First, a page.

Where our first scenario simply required that data entered online is uploaded into Salesforce, in this scenario things are a little more complicated: you want certain info from Salesforce to be externally accessible, but there are security and confidentiality concerns, so you don’t want to give full access.
Option #1 CRM Application
Salesforce.com allows for “prebaked” Managed Packages that allow a constituent to access your CRM from a web portal. Examples of this include MemberNation which is a solution specifically designed to help Associations manage their memberships. EnrollmentRX is another example of a solution built on Salesforce that allows both students and prospective students to apply for school enrollment from a web portal.
Managed Packages will likely provide the most turnkey experience, but require a change in business process. Moreover, depending on institutional requirements, it may take a long time to gain approval concerning internal roadmaps, so you may have to wait for features you need right now. This option is best for large organizations that do not have a highly customized business process and are looking for full C.R.U.D. access.
Option #2 Salesforce Communities (including Chatter)
Salesforce Communities provide private spaces for your customers/constituents, employees, partners, vendors, or any other members of your organization’s ecosystem to connect. Those who access Salesforce through Communities are users that have much of the same access to your instance that a standard user would have, but they are restricted to limited information. This option is generally the most stable and accessible, and the two-way sync is so strong, it enables full C.R.U.D. access with minimal configuration. You can create and customize one or multiple communities to meet your organization’s requirements.
Users, both from within your organization and outside your organization, can collaborate, create groups, join conversations, use @mentions and hashtags, and share documents. The Salesforce Foundation’s Power of Us Hub is a great example of a community. We’ve also seen clients use Communities for everything from membership forums to interoffice communication with a dispersed remote team.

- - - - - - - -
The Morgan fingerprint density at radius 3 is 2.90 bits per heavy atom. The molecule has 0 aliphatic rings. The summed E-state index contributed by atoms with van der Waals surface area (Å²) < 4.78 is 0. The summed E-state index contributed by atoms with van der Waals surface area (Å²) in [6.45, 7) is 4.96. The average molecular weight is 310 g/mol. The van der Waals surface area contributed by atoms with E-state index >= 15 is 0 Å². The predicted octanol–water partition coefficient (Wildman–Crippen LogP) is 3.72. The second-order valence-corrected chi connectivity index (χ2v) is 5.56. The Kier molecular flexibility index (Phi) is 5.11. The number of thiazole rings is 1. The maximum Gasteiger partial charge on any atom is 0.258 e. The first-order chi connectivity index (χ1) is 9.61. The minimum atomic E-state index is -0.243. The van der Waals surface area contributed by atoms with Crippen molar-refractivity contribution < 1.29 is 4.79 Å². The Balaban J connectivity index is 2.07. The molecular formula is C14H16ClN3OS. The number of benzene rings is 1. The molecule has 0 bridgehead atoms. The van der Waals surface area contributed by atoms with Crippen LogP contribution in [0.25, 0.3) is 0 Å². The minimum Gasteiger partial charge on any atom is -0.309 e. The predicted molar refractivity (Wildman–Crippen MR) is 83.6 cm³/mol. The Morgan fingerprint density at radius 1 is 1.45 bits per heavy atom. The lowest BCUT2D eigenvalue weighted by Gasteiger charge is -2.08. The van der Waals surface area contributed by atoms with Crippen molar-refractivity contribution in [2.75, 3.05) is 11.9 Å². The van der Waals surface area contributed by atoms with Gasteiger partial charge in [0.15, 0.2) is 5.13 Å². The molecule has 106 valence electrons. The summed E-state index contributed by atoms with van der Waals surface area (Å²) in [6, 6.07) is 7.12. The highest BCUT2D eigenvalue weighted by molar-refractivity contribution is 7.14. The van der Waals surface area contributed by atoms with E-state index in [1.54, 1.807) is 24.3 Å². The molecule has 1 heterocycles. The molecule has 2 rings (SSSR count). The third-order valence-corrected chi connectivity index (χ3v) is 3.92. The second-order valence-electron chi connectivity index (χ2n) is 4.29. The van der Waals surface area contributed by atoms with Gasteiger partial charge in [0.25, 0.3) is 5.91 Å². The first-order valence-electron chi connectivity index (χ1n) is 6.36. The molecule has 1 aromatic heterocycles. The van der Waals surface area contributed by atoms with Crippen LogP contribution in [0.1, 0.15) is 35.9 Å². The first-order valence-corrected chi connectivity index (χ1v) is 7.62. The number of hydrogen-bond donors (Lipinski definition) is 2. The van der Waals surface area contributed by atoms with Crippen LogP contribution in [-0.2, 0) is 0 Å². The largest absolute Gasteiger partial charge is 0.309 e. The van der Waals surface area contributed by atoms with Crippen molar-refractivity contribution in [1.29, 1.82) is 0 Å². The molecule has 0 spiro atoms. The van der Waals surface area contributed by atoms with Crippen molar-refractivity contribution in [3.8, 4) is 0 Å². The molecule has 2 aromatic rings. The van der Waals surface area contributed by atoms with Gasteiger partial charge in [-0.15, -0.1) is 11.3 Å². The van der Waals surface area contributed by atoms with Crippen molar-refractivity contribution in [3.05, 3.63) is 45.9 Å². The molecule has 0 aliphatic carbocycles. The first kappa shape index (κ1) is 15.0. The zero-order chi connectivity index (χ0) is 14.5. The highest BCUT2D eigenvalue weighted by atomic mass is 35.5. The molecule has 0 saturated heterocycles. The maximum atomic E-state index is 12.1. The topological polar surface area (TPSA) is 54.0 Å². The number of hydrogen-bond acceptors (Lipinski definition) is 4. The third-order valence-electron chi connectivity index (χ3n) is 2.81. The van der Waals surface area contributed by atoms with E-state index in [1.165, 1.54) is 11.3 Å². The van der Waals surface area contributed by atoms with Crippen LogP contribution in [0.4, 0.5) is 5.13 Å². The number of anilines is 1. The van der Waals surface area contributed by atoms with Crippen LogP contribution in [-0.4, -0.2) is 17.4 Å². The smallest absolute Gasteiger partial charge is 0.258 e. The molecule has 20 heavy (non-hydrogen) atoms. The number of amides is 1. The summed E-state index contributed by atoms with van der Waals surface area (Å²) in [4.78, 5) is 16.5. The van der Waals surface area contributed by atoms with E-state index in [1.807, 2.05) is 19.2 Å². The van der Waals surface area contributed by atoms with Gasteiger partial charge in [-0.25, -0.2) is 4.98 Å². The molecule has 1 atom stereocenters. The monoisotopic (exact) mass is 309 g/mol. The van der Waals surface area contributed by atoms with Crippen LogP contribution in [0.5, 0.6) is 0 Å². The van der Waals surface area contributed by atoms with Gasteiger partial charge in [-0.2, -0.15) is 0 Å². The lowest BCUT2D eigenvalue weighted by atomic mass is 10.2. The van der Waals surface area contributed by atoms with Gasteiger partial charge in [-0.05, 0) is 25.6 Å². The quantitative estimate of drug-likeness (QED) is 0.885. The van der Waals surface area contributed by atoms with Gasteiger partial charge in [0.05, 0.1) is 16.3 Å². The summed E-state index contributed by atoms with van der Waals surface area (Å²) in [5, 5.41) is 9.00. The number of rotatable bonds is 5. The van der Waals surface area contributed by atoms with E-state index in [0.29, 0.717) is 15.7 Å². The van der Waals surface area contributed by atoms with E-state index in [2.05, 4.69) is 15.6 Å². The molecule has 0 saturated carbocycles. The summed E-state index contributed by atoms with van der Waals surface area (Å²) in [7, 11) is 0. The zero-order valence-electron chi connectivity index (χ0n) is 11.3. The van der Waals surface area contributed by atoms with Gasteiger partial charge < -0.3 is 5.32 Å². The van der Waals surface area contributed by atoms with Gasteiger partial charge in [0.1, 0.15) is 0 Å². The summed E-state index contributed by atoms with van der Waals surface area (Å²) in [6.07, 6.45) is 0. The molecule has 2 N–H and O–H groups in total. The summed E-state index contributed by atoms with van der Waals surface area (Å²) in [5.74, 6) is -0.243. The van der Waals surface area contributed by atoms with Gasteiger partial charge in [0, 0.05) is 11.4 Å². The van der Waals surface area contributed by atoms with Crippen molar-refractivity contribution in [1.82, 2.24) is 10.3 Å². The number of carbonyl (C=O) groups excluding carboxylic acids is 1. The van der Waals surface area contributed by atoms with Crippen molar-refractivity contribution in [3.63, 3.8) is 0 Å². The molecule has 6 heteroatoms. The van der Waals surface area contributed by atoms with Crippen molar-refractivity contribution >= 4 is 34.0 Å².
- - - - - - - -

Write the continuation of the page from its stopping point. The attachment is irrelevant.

Of course, just like for your Salesforce CRM, costs for your Communities build-out can vary widely. Pricing is offered on a per user/per month basis, as well as a per log-in basis. You will also likely want to partner with a consultant to assist with customization and user adoption strategy. This option is ideal for the large organization that has a very customized business process looking for full C.R.U.D. access.
*Some users pursuing Communities are looking for a Facebook-type experience. You will find reflections of social sites in Communities, but if you want a true social media UI there will need to be a fair amount of customization.
Option #3 CRM/CMS integration with CMS Plugin
This option bypasses portals by allowing the user to sync a back-end website login with the Salesforce Contact and Account record. In other words, the donor would see your Salesforce database through logging into the back end of your website. This option is likely to be more affordable than Options 1-2 but requires significant concessions in functionality. In most cases, an organization looking to have Read and Update capability will be happy with the initial cost of deployment but may find the ongoing cost of maintenance between two disparate solutions frustrating.